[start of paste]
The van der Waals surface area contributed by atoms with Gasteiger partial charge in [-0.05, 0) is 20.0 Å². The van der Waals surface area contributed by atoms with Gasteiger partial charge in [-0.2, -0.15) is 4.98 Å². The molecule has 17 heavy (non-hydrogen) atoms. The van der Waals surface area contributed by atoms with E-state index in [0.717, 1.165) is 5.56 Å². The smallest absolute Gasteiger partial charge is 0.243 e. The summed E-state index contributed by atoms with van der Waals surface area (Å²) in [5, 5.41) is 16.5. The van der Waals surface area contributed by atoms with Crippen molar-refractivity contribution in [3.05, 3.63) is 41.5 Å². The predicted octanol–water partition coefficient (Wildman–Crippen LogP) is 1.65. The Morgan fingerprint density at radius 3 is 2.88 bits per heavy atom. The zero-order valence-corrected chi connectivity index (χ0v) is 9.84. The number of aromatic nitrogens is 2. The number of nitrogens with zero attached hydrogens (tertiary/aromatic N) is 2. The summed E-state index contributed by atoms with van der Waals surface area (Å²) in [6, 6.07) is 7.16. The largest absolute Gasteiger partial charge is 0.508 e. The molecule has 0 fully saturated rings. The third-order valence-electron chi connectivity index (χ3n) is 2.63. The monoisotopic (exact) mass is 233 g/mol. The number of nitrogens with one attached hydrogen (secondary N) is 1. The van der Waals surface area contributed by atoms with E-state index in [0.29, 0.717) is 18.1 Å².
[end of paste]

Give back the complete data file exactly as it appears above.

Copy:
The van der Waals surface area contributed by atoms with Gasteiger partial charge in [-0.05, 0) is 20.0 Å². The van der Waals surface area contributed by atoms with Gasteiger partial charge in [-0.2, -0.15) is 4.98 Å². The molecule has 17 heavy (non-hydrogen) atoms. The van der Waals surface area contributed by atoms with E-state index in [0.717, 1.165) is 5.56 Å². The smallest absolute Gasteiger partial charge is 0.243 e. The summed E-state index contributed by atoms with van der Waals surface area (Å²) in [5, 5.41) is 16.5. The van der Waals surface area contributed by atoms with Crippen molar-refractivity contribution in [3.05, 3.63) is 41.5 Å². The predicted octanol–water partition coefficient (Wildman–Crippen LogP) is 1.65. The Morgan fingerprint density at radius 3 is 2.88 bits per heavy atom. The zero-order valence-corrected chi connectivity index (χ0v) is 9.84. The number of aromatic nitrogens is 2. The number of nitrogens with zero attached hydrogens (tertiary/aromatic N) is 2. The summed E-state index contributed by atoms with van der Waals surface area (Å²) in [6, 6.07) is 7.16. The largest absolute Gasteiger partial charge is 0.508 e. The molecule has 0 fully saturated rings. The third-order valence-electron chi connectivity index (χ3n) is 2.63. The monoisotopic (exact) mass is 233 g/mol. The number of nitrogens with one attached hydrogen (secondary N) is 1. The van der Waals surface area contributed by atoms with E-state index in [0.29, 0.717) is 18.1 Å².